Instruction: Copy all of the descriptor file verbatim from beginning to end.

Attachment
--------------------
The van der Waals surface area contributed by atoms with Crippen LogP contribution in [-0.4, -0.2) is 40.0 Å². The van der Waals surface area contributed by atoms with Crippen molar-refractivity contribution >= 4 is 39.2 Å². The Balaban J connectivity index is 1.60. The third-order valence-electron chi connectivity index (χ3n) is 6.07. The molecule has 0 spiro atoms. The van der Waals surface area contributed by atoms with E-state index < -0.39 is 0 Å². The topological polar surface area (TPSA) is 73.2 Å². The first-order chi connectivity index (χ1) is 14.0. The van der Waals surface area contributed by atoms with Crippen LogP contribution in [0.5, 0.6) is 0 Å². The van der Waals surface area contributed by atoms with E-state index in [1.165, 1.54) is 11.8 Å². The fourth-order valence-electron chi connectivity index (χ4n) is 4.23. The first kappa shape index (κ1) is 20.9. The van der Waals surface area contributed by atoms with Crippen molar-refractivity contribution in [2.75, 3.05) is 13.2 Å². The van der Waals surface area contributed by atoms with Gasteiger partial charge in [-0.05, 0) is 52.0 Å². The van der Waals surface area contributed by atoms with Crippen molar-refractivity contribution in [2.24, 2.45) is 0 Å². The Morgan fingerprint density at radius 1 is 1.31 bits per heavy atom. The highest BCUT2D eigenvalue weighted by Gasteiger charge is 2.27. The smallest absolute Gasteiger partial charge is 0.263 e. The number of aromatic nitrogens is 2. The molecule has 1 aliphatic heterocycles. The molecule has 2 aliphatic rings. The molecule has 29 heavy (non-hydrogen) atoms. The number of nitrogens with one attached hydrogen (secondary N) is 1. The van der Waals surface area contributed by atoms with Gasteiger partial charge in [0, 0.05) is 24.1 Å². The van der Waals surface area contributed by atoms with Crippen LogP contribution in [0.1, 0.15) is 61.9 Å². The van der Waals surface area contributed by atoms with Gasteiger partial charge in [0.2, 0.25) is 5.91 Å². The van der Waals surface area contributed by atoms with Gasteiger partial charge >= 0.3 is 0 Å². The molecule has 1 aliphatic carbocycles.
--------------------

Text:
The van der Waals surface area contributed by atoms with Crippen LogP contribution in [-0.4, -0.2) is 40.0 Å². The van der Waals surface area contributed by atoms with Crippen molar-refractivity contribution >= 4 is 39.2 Å². The Balaban J connectivity index is 1.60. The third-order valence-electron chi connectivity index (χ3n) is 6.07. The molecule has 0 spiro atoms. The van der Waals surface area contributed by atoms with E-state index < -0.39 is 0 Å². The topological polar surface area (TPSA) is 73.2 Å². The first-order chi connectivity index (χ1) is 14.0. The van der Waals surface area contributed by atoms with Crippen LogP contribution in [0.5, 0.6) is 0 Å². The van der Waals surface area contributed by atoms with E-state index in [1.165, 1.54) is 11.8 Å². The fourth-order valence-electron chi connectivity index (χ4n) is 4.23. The first kappa shape index (κ1) is 20.9. The van der Waals surface area contributed by atoms with Crippen molar-refractivity contribution in [2.75, 3.05) is 13.2 Å². The van der Waals surface area contributed by atoms with Gasteiger partial charge in [-0.05, 0) is 52.0 Å². The van der Waals surface area contributed by atoms with Crippen molar-refractivity contribution in [2.24, 2.45) is 0 Å². The Morgan fingerprint density at radius 1 is 1.31 bits per heavy atom. The highest BCUT2D eigenvalue weighted by Gasteiger charge is 2.27. The smallest absolute Gasteiger partial charge is 0.263 e. The number of aromatic nitrogens is 2. The molecule has 1 aliphatic heterocycles. The molecule has 2 aliphatic rings. The molecule has 29 heavy (non-hydrogen) atoms. The number of nitrogens with one attached hydrogen (secondary N) is 1. The van der Waals surface area contributed by atoms with Gasteiger partial charge in [0, 0.05) is 24.1 Å². The van der Waals surface area contributed by atoms with Crippen LogP contribution in [0.1, 0.15) is 61.9 Å². The van der Waals surface area contributed by atoms with Gasteiger partial charge in [0.2, 0.25) is 5.91 Å². The van der Waals surface area contributed by atoms with Gasteiger partial charge >= 0.3 is 0 Å². The molecule has 1 aliphatic carbocycles.